The new research of an international team of scientists led by the geochemist isotope of Cape Town University, Dr Robyn Pickering, is the first to provide time for the fossils of the caverns within the Cradle of Humanity. It also raises light on the climatic conditions of our earliest ancestors in the area.
Published online in the magazine Nature On November 21, 2018, the work corrects assumptions that the fossil caves of the region could never be related to each other. In fact, the research suggests fossils from Cradle Caves until only six specific times.
"Unlike previous data that often focused on one cave, sometimes only one room in the cave, we provide direct edges for eight caverns and a model to explain the age of all fossils throughout the region," says Dr Robyn Prenanta.
"Now we can join the results of separate caves and create a better image of evolution in southern Africa."
The Cradle of Humanity is a Patrimony of Human People formed by complex fossil caves. It is the richest website of human beings, and at home to almost 40% of all well-known human fossils, including the famous Australopithecus africanus skull, called Mrs. Ples.
Using uranium plumbing, researchers analyzed 28 fluid layers, which were found shaken between a fossil-rich sediment in eight caves across the Cradle. The results revealed that the fossils in these caves date to six narrow windows between 3.2 and 1.3 million years.
"The stitches are the key," says Pickering. "We know that they can only grow in caverns during wet times, when there is rain outside the cave. In the caves, we capture these times of increased rain. So we know that during the times inside, when the caverns were opened , the climate was drier and more similar to what we are currently experiencing ".
This means that the early men living in the Gaddle experienced great changes in the local climate, from wetter to more dry conditions, at least six times between 3 and 1 million years. However, only the driest times are kept in the caves, shaking the record of early human development.
Until now, the lack of data methods for Cradle-fossils has made it difficult for scientists to understand the relationship between the East and South African menin species. Moreover, the South African record has often been considered unquestionable in comparison with East Africa where volcanic ash deposits allow high distinction.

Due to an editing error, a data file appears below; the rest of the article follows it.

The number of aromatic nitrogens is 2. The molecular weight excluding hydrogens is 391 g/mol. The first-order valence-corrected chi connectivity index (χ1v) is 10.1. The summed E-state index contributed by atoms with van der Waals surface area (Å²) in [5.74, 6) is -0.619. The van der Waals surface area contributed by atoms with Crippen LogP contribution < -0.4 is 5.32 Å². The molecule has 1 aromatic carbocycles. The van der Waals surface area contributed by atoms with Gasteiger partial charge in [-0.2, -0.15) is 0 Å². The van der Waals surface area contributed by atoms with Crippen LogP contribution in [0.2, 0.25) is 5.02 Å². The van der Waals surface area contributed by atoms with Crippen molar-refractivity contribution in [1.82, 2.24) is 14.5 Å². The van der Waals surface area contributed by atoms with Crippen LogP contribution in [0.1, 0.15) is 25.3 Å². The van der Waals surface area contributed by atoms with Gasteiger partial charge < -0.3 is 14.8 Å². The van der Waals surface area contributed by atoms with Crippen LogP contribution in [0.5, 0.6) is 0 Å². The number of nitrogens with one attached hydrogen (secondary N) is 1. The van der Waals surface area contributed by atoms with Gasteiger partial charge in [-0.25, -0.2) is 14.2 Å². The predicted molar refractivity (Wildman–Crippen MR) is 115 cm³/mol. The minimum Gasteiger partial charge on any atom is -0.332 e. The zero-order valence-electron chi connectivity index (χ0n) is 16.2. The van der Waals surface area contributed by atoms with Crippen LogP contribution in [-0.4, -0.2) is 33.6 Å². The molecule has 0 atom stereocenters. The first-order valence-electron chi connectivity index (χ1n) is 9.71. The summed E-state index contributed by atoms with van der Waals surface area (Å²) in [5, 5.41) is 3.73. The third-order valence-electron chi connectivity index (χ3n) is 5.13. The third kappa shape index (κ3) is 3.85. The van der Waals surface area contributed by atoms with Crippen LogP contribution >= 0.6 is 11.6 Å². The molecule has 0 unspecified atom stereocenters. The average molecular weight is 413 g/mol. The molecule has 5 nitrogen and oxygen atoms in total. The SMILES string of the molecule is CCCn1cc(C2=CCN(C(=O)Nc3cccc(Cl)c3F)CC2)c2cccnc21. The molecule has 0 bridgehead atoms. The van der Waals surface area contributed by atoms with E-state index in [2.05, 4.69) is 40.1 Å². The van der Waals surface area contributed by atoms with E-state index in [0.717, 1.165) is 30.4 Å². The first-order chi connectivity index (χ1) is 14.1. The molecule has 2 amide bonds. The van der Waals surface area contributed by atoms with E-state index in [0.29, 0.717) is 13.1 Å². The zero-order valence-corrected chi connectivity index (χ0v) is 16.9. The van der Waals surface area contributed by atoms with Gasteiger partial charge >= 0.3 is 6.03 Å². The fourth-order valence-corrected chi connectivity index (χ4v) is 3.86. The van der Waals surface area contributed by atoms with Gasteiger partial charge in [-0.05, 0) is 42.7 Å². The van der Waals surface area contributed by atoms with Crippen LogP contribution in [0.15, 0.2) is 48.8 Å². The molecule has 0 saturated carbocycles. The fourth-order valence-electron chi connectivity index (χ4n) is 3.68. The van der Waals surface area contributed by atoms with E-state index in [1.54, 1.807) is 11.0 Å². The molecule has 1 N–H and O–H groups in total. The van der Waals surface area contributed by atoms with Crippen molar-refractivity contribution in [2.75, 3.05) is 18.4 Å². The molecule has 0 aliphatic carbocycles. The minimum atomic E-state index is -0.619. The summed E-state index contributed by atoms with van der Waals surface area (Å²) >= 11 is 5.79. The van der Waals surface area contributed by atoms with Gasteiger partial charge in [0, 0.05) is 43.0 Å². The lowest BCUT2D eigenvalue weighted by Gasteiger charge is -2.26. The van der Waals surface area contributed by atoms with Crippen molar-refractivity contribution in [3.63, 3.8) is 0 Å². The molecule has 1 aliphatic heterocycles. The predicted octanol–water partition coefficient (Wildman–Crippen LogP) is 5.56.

Professor Andy Herries, co-author in the University of the Trobe study in Australia, notes that "while the South African record was the first to show Africa as an original point for humans, the complexity of the caverns and difficult to date them meant that South African record has been difficult to interpret. "
"In this study we show that the caverns of the caverns can act almost as the volcanoes of Eastern Africa, forming different caves at the same time, allowing us to directly relate their sequences and fossils into a regional sequence," he says.
Dr. Pickering began dating the Cradle Caves back in 2005 as part of her PhD research. This new publication is a result of 13 years of work and brings together a team of 10 scientists from South Africa, Australia and the United States. The results return the Cradle to the forefront and open new opportunities for scientists to respond to complex questions about human history in the region.
"Robyn and her team have made an important contribution to our understanding of human development," says Bernard Wood, Professor Bernard Wood of the Center for the Advanced Study of Human Paleobiology at the George Washington University in the United States, who is not the author of the study.
"This is the most important advantage when the fossils themselves have been discovered. The fossils of phenomena are much more. The value of the South African evidence has increased many times through this exemplary study of its temporal and depopulation context."
Materials provided by University of Cape Town. Note: Content can be edited for style and length.